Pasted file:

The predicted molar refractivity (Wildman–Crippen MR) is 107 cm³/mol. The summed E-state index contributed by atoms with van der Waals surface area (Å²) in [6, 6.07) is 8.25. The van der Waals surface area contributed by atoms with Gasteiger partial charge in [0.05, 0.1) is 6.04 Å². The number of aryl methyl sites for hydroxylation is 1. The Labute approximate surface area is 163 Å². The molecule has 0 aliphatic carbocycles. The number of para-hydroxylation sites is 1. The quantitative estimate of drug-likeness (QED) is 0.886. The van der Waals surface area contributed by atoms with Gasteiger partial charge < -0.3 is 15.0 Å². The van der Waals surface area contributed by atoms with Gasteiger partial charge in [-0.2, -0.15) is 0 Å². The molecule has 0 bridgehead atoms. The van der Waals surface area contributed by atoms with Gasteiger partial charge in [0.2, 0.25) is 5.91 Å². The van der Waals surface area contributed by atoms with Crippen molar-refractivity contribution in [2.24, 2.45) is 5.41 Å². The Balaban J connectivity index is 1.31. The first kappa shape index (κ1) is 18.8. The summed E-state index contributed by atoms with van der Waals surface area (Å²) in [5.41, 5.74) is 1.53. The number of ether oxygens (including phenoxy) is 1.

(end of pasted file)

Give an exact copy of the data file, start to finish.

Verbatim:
The predicted molar refractivity (Wildman–Crippen MR) is 107 cm³/mol. The summed E-state index contributed by atoms with van der Waals surface area (Å²) in [6, 6.07) is 8.25. The van der Waals surface area contributed by atoms with Gasteiger partial charge in [0.05, 0.1) is 6.04 Å². The number of aryl methyl sites for hydroxylation is 1. The Labute approximate surface area is 163 Å². The molecule has 0 aliphatic carbocycles. The number of para-hydroxylation sites is 1. The quantitative estimate of drug-likeness (QED) is 0.886. The van der Waals surface area contributed by atoms with Gasteiger partial charge < -0.3 is 15.0 Å². The van der Waals surface area contributed by atoms with Gasteiger partial charge in [-0.2, -0.15) is 0 Å². The molecule has 0 bridgehead atoms. The van der Waals surface area contributed by atoms with Gasteiger partial charge in [0.2, 0.25) is 5.91 Å². The van der Waals surface area contributed by atoms with Crippen molar-refractivity contribution in [2.24, 2.45) is 5.41 Å². The Balaban J connectivity index is 1.31. The first kappa shape index (κ1) is 18.8. The summed E-state index contributed by atoms with van der Waals surface area (Å²) in [5.41, 5.74) is 1.53. The number of ether oxygens (including phenoxy) is 1.